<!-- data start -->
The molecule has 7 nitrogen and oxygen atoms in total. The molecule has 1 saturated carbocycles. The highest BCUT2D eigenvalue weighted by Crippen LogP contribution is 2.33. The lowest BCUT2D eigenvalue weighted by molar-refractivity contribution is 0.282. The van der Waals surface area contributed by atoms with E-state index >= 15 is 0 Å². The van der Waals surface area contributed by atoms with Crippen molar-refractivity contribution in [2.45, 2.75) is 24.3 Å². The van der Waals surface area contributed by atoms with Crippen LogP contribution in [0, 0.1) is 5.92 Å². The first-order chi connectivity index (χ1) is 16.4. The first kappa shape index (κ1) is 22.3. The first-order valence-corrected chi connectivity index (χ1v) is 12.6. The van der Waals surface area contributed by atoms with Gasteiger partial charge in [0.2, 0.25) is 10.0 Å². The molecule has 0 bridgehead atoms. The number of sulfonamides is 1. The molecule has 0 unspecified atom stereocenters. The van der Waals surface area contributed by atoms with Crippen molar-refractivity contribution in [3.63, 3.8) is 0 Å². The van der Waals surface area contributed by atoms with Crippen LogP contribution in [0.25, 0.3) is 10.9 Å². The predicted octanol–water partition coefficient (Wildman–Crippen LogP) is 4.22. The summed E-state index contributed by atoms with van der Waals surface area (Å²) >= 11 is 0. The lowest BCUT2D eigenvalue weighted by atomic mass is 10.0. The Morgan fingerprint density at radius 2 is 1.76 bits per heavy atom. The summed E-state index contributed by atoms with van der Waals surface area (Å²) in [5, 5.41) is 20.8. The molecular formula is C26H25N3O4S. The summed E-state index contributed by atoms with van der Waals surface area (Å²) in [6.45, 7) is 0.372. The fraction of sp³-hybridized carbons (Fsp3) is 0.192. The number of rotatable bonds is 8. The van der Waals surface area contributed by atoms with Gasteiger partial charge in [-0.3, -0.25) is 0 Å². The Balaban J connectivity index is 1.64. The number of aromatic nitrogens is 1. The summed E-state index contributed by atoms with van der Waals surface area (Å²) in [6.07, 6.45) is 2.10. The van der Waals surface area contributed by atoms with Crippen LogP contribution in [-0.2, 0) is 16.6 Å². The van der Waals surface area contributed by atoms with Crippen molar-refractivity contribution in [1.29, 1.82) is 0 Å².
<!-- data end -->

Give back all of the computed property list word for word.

The molecule has 7 nitrogen and oxygen atoms in total. The molecule has 1 saturated carbocycles. The highest BCUT2D eigenvalue weighted by Crippen LogP contribution is 2.33. The lowest BCUT2D eigenvalue weighted by molar-refractivity contribution is 0.282. The van der Waals surface area contributed by atoms with E-state index >= 15 is 0 Å². The van der Waals surface area contributed by atoms with Crippen molar-refractivity contribution in [2.45, 2.75) is 24.3 Å². The van der Waals surface area contributed by atoms with Crippen LogP contribution in [0, 0.1) is 5.92 Å². The first-order chi connectivity index (χ1) is 16.4. The first kappa shape index (κ1) is 22.3. The first-order valence-corrected chi connectivity index (χ1v) is 12.6. The van der Waals surface area contributed by atoms with Gasteiger partial charge in [0.2, 0.25) is 10.0 Å². The molecule has 0 bridgehead atoms. The number of sulfonamides is 1. The molecule has 0 unspecified atom stereocenters. The van der Waals surface area contributed by atoms with Crippen molar-refractivity contribution in [3.63, 3.8) is 0 Å². The van der Waals surface area contributed by atoms with Crippen LogP contribution in [0.25, 0.3) is 10.9 Å². The predicted octanol–water partition coefficient (Wildman–Crippen LogP) is 4.22. The summed E-state index contributed by atoms with van der Waals surface area (Å²) >= 11 is 0. The lowest BCUT2D eigenvalue weighted by atomic mass is 10.0. The Morgan fingerprint density at radius 2 is 1.76 bits per heavy atom. The summed E-state index contributed by atoms with van der Waals surface area (Å²) in [5, 5.41) is 20.8. The molecular formula is C26H25N3O4S. The summed E-state index contributed by atoms with van der Waals surface area (Å²) in [6.45, 7) is 0.372. The fraction of sp³-hybridized carbons (Fsp3) is 0.192. The number of rotatable bonds is 8. The van der Waals surface area contributed by atoms with Gasteiger partial charge in [-0.3, -0.25) is 0 Å². The Balaban J connectivity index is 1.64. The number of aromatic nitrogens is 1. The summed E-state index contributed by atoms with van der Waals surface area (Å²) in [6.07, 6.45) is 2.10. The van der Waals surface area contributed by atoms with Crippen LogP contribution in [-0.2, 0) is 16.6 Å². The van der Waals surface area contributed by atoms with Crippen molar-refractivity contribution in [1.29, 1.82) is 0 Å².